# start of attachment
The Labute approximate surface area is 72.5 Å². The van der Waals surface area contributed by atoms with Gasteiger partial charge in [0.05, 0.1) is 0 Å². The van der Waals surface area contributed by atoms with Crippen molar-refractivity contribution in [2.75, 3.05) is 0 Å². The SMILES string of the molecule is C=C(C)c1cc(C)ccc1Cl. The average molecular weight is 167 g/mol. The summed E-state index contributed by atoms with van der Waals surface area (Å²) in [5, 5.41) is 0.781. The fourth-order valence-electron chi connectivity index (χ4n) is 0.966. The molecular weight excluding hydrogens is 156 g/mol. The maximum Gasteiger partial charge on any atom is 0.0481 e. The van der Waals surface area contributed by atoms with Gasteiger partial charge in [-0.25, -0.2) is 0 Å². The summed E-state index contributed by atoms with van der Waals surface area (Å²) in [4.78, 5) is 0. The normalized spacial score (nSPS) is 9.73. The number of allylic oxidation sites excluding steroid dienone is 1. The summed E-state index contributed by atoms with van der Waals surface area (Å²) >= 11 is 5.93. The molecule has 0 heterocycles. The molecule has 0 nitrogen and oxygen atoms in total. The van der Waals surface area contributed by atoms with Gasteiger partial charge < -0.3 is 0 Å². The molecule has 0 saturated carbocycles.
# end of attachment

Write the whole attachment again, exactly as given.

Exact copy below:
The Labute approximate surface area is 72.5 Å². The van der Waals surface area contributed by atoms with Gasteiger partial charge in [0.05, 0.1) is 0 Å². The van der Waals surface area contributed by atoms with Crippen molar-refractivity contribution in [2.75, 3.05) is 0 Å². The SMILES string of the molecule is C=C(C)c1cc(C)ccc1Cl. The average molecular weight is 167 g/mol. The summed E-state index contributed by atoms with van der Waals surface area (Å²) in [5, 5.41) is 0.781. The fourth-order valence-electron chi connectivity index (χ4n) is 0.966. The molecular weight excluding hydrogens is 156 g/mol. The maximum Gasteiger partial charge on any atom is 0.0481 e. The van der Waals surface area contributed by atoms with Gasteiger partial charge in [-0.25, -0.2) is 0 Å². The summed E-state index contributed by atoms with van der Waals surface area (Å²) in [4.78, 5) is 0. The normalized spacial score (nSPS) is 9.73. The number of allylic oxidation sites excluding steroid dienone is 1. The summed E-state index contributed by atoms with van der Waals surface area (Å²) >= 11 is 5.93. The molecule has 0 heterocycles. The molecule has 0 nitrogen and oxygen atoms in total. The van der Waals surface area contributed by atoms with Gasteiger partial charge < -0.3 is 0 Å². The molecule has 0 saturated carbocycles.